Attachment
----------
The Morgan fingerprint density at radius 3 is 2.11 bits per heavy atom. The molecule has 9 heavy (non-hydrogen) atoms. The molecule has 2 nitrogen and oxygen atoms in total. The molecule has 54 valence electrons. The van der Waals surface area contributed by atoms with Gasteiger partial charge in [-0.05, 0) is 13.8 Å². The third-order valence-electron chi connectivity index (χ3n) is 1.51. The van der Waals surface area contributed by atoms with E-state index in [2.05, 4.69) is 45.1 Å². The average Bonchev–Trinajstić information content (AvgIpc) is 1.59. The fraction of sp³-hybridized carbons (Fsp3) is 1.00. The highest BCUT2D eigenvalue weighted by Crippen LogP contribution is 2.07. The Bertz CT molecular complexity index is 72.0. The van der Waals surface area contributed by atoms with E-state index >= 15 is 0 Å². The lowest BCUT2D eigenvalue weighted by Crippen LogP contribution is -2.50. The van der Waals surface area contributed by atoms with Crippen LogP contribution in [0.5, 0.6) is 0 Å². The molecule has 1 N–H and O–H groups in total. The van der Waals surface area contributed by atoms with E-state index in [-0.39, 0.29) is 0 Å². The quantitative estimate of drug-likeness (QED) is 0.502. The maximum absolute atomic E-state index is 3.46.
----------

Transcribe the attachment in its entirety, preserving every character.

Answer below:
The Morgan fingerprint density at radius 3 is 2.11 bits per heavy atom. The molecule has 9 heavy (non-hydrogen) atoms. The molecule has 2 nitrogen and oxygen atoms in total. The molecule has 54 valence electrons. The van der Waals surface area contributed by atoms with Gasteiger partial charge in [-0.05, 0) is 13.8 Å². The third-order valence-electron chi connectivity index (χ3n) is 1.51. The van der Waals surface area contributed by atoms with E-state index in [2.05, 4.69) is 45.1 Å². The average Bonchev–Trinajstić information content (AvgIpc) is 1.59. The fraction of sp³-hybridized carbons (Fsp3) is 1.00. The highest BCUT2D eigenvalue weighted by Crippen LogP contribution is 2.07. The Bertz CT molecular complexity index is 72.0. The van der Waals surface area contributed by atoms with E-state index >= 15 is 0 Å². The lowest BCUT2D eigenvalue weighted by Crippen LogP contribution is -2.50. The van der Waals surface area contributed by atoms with Crippen LogP contribution in [0.5, 0.6) is 0 Å². The molecule has 1 N–H and O–H groups in total. The van der Waals surface area contributed by atoms with E-state index in [-0.39, 0.29) is 0 Å². The quantitative estimate of drug-likeness (QED) is 0.502. The maximum absolute atomic E-state index is 3.46.